Becoming a gaming play tester

Being a blogger means that I sometimes get email from the most interesting people, and I must say I really enjoy meeting people that way — it has been part of the joy of blogging, at least for me. But a few weeks ago I received a most unusual request.

Atlas Games is a small game publishing company. They publish a role-playing game called Ars Magica, which is set in Medieval Europe. A few weeks back they encountered a minor controversy: a fan of this particular game complained that one of their game supplements contained anti-Catholic references. To the credit of the company, they wanted to address this problem (if it really existed) immediately…..but whom to contact, to get a balanced and informed opinion on the subject? Their solution: to try and find a Catholic priest who was also a role-playing gamer. A few google searches later, and an email drops into my inbox from them asking me if I’d be willing to look over the controversial text.

As it turns out the whole thing was a tempest in a teapot. While there were some odd turns of phrase in the document, there was nothing there that was anti-Catholic. Oh, sure, it wasn’t always theologically accurate, but it is, after all, a *game*. I was actually impressed by how much they DID get right, and by their ability to strike the right balance between historical accuracy and a “Lord of the Rings” adventure feel.

The company then offered me the opportunity to be a proofreader, to make sure no future problems arise. What a hoot! So I signed the necessary non-disclosure agreement, and while I don’t get paid (these small companies really don’t make a lot of money) I will get a free copy of the eventual product with credit on the inside as a “playtester”. For a role-playing game fan like myself, that is more than enough.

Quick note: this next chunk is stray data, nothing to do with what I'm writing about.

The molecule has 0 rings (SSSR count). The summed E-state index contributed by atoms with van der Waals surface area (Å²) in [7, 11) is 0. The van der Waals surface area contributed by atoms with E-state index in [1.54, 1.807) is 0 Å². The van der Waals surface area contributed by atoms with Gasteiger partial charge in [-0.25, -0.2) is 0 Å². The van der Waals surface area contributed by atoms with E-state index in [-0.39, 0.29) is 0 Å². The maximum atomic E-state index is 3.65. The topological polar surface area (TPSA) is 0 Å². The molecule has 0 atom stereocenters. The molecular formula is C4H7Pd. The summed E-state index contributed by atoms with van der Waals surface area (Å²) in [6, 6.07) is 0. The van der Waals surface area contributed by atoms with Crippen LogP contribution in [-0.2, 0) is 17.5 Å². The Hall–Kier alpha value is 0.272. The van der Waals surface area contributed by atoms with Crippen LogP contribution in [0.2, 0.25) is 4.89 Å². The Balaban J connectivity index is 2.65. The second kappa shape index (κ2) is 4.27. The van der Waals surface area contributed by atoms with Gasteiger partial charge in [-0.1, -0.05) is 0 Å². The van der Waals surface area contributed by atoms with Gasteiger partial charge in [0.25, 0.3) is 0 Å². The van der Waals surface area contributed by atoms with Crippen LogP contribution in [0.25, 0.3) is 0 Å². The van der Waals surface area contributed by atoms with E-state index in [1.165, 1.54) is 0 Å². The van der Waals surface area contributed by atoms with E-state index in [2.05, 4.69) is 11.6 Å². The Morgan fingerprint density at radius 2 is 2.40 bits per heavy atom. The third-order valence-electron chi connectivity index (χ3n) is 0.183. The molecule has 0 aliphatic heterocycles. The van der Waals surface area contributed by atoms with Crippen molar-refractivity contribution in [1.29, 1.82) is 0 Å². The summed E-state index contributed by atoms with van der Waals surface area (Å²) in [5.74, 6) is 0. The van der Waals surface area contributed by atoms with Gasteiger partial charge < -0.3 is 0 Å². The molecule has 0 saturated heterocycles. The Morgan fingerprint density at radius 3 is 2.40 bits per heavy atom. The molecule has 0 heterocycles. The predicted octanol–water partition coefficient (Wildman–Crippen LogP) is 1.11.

So I took a bit of time to review a new text they are preparing for publication. It was quite interesting….one of the characters in the story is a nun who has visions of Christ, and she is portrayed as a very holy person, not as a nut. I also learned a bit about medieval history and culture, especially surrounding one of the monastic orders. All in all, a fun diversion for the day.

I really believe that games, especially role-playing games, hold a lot of promise as a catechetical tool, especially for the “young boys aged 11-15” category. Catechism classes? Yawn! But give them a chance to use their imaginations, and to slay a dragon or two all the while they “encounter” monks, religion, and the Church? The role-playing game “device” allows all this to be put into a living context, even if only in their imaginations. And the very structure of the game allows for a mentorship role, as the “Game-Master”.

If you are interested in taking a look at the basic Ars Magica rules, they are available as a free download. Happy gaming!